Monopolizing War: Codifying the Laws of War to Reassert Governmental Authority, 1856–1874
37 Pages Posted: 15 Jun 2017 Last revised: 9 Oct 2019
Date Written: June 13, 2017
In this article, we challenge the canonical narrative about civil society’s efforts to discipline warfare during the mid-nineteenth century—a narrative of progressive evolution of Enlightenment-inspired laws of war, later to be termed international humanitarian law (IHL). On the basis of archival work and close reading of protocols, we argue that, in codifying the laws of war, the main concern of powerful European governments was not to protect civilians from combatants’ fire, but rather to protect combatants from civilians eager to take up arms to defend their nation—even against their own governments’ wishes. We further argue that the concern with placing “a gun on the shoulder of every socialist” extended far beyond the battlefield. Monarchs and emperors turned to international law to put the dreaded nationalist and revolutionary genies back in the bottle. Specifically, we contend that it was the Franco-Prussian War of 1870–1871 and the subsequent short-lived, but violent, rise of the Paris Commune that prompted governments to adopt the Brussels Declaration of 1874, the first comprehensive text on the laws of war. The new law not only exposed civilians to war's harms, but also supported the growing capitalist economy by ensuring that market interests would be protected from the scourge of war and the consequences of defeat. The codification of the laws of war, in this formative stage, reflected an elite-driven project to restore the political and economic order of Europe.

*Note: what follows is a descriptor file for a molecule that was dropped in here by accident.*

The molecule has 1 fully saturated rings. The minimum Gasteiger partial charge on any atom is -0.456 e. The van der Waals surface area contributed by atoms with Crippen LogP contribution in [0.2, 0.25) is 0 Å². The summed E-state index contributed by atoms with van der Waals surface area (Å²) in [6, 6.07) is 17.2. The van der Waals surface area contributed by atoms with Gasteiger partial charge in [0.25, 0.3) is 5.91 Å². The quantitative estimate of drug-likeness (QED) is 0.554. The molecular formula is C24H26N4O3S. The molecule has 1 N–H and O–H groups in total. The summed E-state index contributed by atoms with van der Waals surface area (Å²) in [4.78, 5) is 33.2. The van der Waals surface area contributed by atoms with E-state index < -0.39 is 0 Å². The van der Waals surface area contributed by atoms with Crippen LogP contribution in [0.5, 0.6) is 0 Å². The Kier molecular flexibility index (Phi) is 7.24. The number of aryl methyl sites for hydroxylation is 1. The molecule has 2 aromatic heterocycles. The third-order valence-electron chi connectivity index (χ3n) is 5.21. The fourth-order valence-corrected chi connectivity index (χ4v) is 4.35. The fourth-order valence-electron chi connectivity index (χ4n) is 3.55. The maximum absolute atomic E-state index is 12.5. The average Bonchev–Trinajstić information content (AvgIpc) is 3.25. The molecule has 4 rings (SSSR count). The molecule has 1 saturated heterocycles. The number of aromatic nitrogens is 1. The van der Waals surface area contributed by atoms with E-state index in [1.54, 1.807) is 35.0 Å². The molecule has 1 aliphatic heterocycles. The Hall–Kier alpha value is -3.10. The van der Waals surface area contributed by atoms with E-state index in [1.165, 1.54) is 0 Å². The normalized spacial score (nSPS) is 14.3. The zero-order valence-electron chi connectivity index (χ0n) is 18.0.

Keywords: International Humanitarian Law, Law of Armed Conflict, History of International Law, Codification
JEL Classification: K33
Suggested Citation: Suggested Citation